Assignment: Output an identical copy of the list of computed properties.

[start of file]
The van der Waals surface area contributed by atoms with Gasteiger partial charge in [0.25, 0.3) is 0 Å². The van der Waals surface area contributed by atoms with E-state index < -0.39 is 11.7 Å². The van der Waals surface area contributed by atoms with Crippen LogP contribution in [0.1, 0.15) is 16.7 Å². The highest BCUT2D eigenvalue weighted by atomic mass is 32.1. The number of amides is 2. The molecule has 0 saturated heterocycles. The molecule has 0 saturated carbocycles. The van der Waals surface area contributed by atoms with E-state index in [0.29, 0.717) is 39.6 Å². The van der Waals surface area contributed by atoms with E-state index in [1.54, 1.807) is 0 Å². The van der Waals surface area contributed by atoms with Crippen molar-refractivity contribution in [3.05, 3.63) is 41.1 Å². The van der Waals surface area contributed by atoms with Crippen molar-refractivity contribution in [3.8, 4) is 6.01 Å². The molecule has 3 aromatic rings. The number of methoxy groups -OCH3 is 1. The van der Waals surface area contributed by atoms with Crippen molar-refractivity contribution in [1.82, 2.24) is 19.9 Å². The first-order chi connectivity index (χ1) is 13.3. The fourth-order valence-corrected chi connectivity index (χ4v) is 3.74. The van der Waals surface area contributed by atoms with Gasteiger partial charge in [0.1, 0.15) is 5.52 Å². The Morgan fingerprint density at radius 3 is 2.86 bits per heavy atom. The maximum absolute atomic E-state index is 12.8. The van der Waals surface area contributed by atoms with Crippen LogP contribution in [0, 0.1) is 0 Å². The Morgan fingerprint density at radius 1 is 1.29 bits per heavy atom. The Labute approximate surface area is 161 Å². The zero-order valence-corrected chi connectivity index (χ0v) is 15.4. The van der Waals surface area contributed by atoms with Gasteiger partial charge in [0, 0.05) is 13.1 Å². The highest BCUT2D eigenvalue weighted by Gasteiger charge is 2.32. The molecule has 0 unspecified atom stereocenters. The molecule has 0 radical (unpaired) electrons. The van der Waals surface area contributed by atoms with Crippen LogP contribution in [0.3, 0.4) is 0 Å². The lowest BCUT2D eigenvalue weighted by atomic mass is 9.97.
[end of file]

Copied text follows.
The van der Waals surface area contributed by atoms with Gasteiger partial charge in [0.25, 0.3) is 0 Å². The van der Waals surface area contributed by atoms with E-state index < -0.39 is 11.7 Å². The van der Waals surface area contributed by atoms with Crippen LogP contribution in [0.1, 0.15) is 16.7 Å². The highest BCUT2D eigenvalue weighted by atomic mass is 32.1. The number of amides is 2. The molecule has 0 saturated heterocycles. The molecule has 0 saturated carbocycles. The van der Waals surface area contributed by atoms with E-state index in [0.29, 0.717) is 39.6 Å². The van der Waals surface area contributed by atoms with E-state index in [1.54, 1.807) is 0 Å². The van der Waals surface area contributed by atoms with Crippen molar-refractivity contribution in [3.05, 3.63) is 41.1 Å². The van der Waals surface area contributed by atoms with Crippen molar-refractivity contribution in [3.8, 4) is 6.01 Å². The molecule has 3 aromatic rings. The number of methoxy groups -OCH3 is 1. The van der Waals surface area contributed by atoms with Crippen molar-refractivity contribution in [1.82, 2.24) is 19.9 Å². The first-order chi connectivity index (χ1) is 13.3. The fourth-order valence-corrected chi connectivity index (χ4v) is 3.74. The van der Waals surface area contributed by atoms with Gasteiger partial charge in [0.1, 0.15) is 5.52 Å². The Morgan fingerprint density at radius 3 is 2.86 bits per heavy atom. The maximum absolute atomic E-state index is 12.8. The van der Waals surface area contributed by atoms with Crippen LogP contribution in [0, 0.1) is 0 Å². The Morgan fingerprint density at radius 1 is 1.29 bits per heavy atom. The Labute approximate surface area is 161 Å². The zero-order valence-corrected chi connectivity index (χ0v) is 15.4. The van der Waals surface area contributed by atoms with Gasteiger partial charge in [0, 0.05) is 13.1 Å². The highest BCUT2D eigenvalue weighted by Gasteiger charge is 2.32. The molecule has 0 unspecified atom stereocenters. The molecule has 0 radical (unpaired) electrons. The van der Waals surface area contributed by atoms with Crippen LogP contribution in [0.3, 0.4) is 0 Å². The lowest BCUT2D eigenvalue weighted by atomic mass is 9.97.